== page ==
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5 Key Findings From The Cyber Security Breaches Survey 2022 - Talion

It’s that time of the year again – the release of the government’s Cyber Security Breaches Survey!

The report explores the approach to cybersecurity within businesses, charities and educational institutions, regarding the different cyber-attacks they face, the cost of these attacks, security practices in place and more.

To save time reading the full report, we’ve gathered 5 key points from the survey that we believe are particularly important for organisations to know.

 

Attacks aren’t always identified

This year, 39% of UK businesses identified a cyber-attack, remaining consistent with the previous year. However, with the deployment of enhanced cyber security measures by many companies, there comes a higher identification of attacks. Organisations without this level of visibility may be underreporting – not only does this skew survey statistics, but do these less cyber mature companies then fall into a trap of believing that they are safe when they’re not?

We’ve seen an encouraging trend for organisations to share their stories to increase awareness and understanding in community-run groups such as #RansomAware. We believe this provides important insights into the struggles organisations currently face, since peers can read one another’s real life experiences which are often more relatable, reliable and detail-specific than a simple statistics. This sharing also means that organisations have the opportunity to learn from one another.

 

Cybersecurity is high priority for these 3 sectors…

Cybersecurity is becoming increasingly important as statistics reach an all-time high, perhaps an outcome of last year when it was deprioritised to focus on business continuity during the pandemic.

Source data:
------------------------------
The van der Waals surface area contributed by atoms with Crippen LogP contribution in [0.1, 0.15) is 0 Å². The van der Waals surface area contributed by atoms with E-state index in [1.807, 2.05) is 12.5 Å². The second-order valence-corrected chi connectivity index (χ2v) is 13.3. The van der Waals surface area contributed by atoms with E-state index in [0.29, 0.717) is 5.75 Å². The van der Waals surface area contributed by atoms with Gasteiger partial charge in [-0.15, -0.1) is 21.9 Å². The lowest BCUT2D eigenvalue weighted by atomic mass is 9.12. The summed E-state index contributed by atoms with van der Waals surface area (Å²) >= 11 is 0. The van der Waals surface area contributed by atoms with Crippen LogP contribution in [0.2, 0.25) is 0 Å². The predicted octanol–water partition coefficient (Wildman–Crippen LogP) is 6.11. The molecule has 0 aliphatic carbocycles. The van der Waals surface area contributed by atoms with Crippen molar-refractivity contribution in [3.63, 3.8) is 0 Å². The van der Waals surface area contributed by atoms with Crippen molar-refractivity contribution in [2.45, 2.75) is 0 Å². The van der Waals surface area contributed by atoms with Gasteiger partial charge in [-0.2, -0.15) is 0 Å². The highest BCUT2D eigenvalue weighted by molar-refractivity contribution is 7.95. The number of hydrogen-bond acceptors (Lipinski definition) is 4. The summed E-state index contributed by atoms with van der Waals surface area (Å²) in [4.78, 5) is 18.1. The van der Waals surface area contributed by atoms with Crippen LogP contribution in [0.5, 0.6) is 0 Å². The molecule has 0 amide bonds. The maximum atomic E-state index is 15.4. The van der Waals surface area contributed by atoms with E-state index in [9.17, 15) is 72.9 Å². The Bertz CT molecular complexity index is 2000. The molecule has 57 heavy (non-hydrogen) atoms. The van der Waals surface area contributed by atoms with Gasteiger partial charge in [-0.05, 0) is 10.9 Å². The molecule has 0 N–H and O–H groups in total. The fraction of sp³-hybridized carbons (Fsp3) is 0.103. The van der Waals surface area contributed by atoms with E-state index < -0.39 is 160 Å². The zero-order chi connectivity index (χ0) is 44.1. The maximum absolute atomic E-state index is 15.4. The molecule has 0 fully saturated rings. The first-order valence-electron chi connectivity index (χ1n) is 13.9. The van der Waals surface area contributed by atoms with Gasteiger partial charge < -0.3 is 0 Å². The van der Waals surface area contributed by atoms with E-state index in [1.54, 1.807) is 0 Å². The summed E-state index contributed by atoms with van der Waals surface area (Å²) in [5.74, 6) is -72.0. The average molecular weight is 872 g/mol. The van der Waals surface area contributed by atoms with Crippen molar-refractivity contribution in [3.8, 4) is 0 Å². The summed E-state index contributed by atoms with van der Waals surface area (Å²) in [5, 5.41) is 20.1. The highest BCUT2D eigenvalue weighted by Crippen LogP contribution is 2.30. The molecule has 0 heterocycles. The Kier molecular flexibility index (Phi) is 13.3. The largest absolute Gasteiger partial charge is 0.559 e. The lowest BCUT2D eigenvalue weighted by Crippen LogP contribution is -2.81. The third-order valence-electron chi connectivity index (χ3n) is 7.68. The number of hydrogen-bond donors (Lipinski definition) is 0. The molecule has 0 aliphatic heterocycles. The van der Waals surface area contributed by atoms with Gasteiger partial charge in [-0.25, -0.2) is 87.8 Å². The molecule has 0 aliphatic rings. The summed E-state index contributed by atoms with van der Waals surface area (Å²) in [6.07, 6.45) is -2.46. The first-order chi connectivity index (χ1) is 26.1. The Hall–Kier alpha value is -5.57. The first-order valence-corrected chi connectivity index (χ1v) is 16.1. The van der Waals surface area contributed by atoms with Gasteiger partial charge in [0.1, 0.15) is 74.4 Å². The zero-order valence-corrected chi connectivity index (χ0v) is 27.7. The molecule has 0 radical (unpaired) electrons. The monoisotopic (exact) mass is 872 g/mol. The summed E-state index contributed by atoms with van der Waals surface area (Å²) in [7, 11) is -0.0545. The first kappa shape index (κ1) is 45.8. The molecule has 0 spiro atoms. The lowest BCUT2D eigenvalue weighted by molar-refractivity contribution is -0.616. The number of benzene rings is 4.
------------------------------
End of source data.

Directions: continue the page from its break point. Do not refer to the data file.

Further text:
Due to the handling of huge amounts of personal identifiable information (PII), it’s no surprise that the sectors that place the highest priority on cybersecurity are Finance & Insurance, Health/Social Care and Information & Communications. However, we believe Higher Education is an emerging priority sector – one that has been under-resourced and under-researched.

In Sophos’ State of Ransomware survey of 499 IT decision makers in the education sector, it was found that nearly half of organisations were hit by ransomware in the last year. With relatively low budgets, the need to manage a transitory workforce, and the difficulty of employee compliance, amongst many more unique challenges, the Higher Education sector may struggle to remediate these attacks as time goes on.

 

 

Lack of board members with responsibility for cybersecurity

Although four in five (82%) of boards or senior management within UK businesses rate cyber security as ‘very high’ or ‘fairly high’ priority, only 34% of businesses have a board member responsible for cybersecurity. This lack of representation across senior leadership creates a barrier to secure appropriate amounts of funding for cybersecurity measures and can result in significant pressure on IT teams to deliver without the board’s support. This can create a reactive approach where board members view investment in cybersecurity as a cost rather than an investment and it can also lead to unnecessary spending in the wrong areas.

Organisations would benefit from board meetings that encourage communication between the security experts and senior leadership to evaluate business continuity and resilience in an environment that welcomes questions, challenges and productive solutions that work for the business. The Cyber Security Breaches Survey has acknowledged that having a senior leader with a good understanding of cybersecurity improved the knowledge of other board members and increased awareness amongst the wider body of staff, however for those organisations where this doesn’t seem immediately possible, communication is a good starting point.